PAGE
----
ASN Fights Federal Budget Cuts

Owing to federal austerity measures Congress implemented starting in 2011, federal spending for non-defense discretionary (NDD) programs—ranging from medical research to public health, to natural resources and veterans services—is at the lowest level since the 1950s as a percent of GDP. These measures set caps on spending for both defense and non-defense discretionary spending programs through 2021. As a result, the National Institutes of Health (NIH) has lost nearly 25 percent of its purchasing power since 2003.

In response, 3200 organizations, including ASN, banded together in 2012 in support of NDD United, an advocacy coalition seeking to restore funding for NDD programs to keep America competitive, safe, and secure. NDD United has organized advocacy days in Washington, DC, as well as letter-writing and media campaigns, to raise awareness about the impact austerity has had on important programs like medical research. For example, ASN co-sponsored a NDD United awareness effort on September 10, 2015, to deliver hundreds of baseball hats to congressional offices during an advocacy day called “Raise the Caps” that encouraged Congress to raise the budget caps.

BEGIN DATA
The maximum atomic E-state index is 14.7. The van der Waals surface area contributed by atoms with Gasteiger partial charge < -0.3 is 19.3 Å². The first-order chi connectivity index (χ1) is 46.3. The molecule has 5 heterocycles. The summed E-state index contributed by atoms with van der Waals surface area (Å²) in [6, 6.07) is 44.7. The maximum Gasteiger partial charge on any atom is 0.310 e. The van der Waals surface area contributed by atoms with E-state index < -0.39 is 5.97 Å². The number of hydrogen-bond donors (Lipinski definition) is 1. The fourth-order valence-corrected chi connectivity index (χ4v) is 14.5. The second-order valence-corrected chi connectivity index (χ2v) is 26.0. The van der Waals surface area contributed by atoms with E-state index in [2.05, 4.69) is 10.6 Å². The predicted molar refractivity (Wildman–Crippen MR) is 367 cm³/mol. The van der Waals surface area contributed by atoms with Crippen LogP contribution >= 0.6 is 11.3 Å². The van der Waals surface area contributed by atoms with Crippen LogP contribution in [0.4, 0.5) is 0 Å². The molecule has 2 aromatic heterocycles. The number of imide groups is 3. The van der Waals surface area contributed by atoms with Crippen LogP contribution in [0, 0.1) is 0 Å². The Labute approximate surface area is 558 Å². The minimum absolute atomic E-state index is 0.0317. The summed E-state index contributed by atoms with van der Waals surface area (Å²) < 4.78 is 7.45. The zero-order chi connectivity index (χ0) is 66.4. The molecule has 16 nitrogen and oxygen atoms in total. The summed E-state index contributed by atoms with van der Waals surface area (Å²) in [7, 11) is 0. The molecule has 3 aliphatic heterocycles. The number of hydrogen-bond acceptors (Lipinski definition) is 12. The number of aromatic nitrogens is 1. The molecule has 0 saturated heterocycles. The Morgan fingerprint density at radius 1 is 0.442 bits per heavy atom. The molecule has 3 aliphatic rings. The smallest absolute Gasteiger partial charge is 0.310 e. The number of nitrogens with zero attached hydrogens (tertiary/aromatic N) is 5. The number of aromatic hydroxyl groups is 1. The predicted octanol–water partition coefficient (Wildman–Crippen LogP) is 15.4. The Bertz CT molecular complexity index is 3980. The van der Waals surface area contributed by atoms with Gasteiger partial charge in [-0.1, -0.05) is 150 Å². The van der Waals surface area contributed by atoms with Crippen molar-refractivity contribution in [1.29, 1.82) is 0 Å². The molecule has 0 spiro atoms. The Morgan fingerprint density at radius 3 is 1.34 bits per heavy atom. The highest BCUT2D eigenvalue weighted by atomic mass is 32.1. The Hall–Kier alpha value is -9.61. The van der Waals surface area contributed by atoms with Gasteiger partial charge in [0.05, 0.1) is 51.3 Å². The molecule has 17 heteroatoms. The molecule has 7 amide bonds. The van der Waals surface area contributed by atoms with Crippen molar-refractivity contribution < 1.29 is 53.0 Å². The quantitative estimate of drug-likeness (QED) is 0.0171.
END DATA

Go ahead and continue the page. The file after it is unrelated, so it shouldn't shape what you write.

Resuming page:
Due in part to NDD United’s efforts, Congress raised the spending caps for 2014 and 2015 and President Barack Obama has threatened to veto budget bills that lock spending caps in place for 2016. Unless Congress passes and President Obama signs a budget for 2016 by December 11, essential government services will shut down.

The last shutdown in 2013 lasted 16 days. Non-mandatory federal programs funded by Congress through the annual appropriations process, such as medical research, were affected. NIH, for instance, was unable to fund new grants and contracts during that time. ASN and NDD United are both urging lawmakers to come to agreement, support medical research and other important NDD programs, and avert a government shutdown.

“Better and more cost-efficient treatments and therapies are desperately needed to slow or prevent progression of kidney disease and improve care,” commented ASN Research Advocacy Committee Chair Frank “Chip” Brosius, MD. “ASN urges Congress to raise the budget caps for 2016 and to increase investments for kidney research, which would reduce the significant burden of kidney disease on patients and the Medicare program.”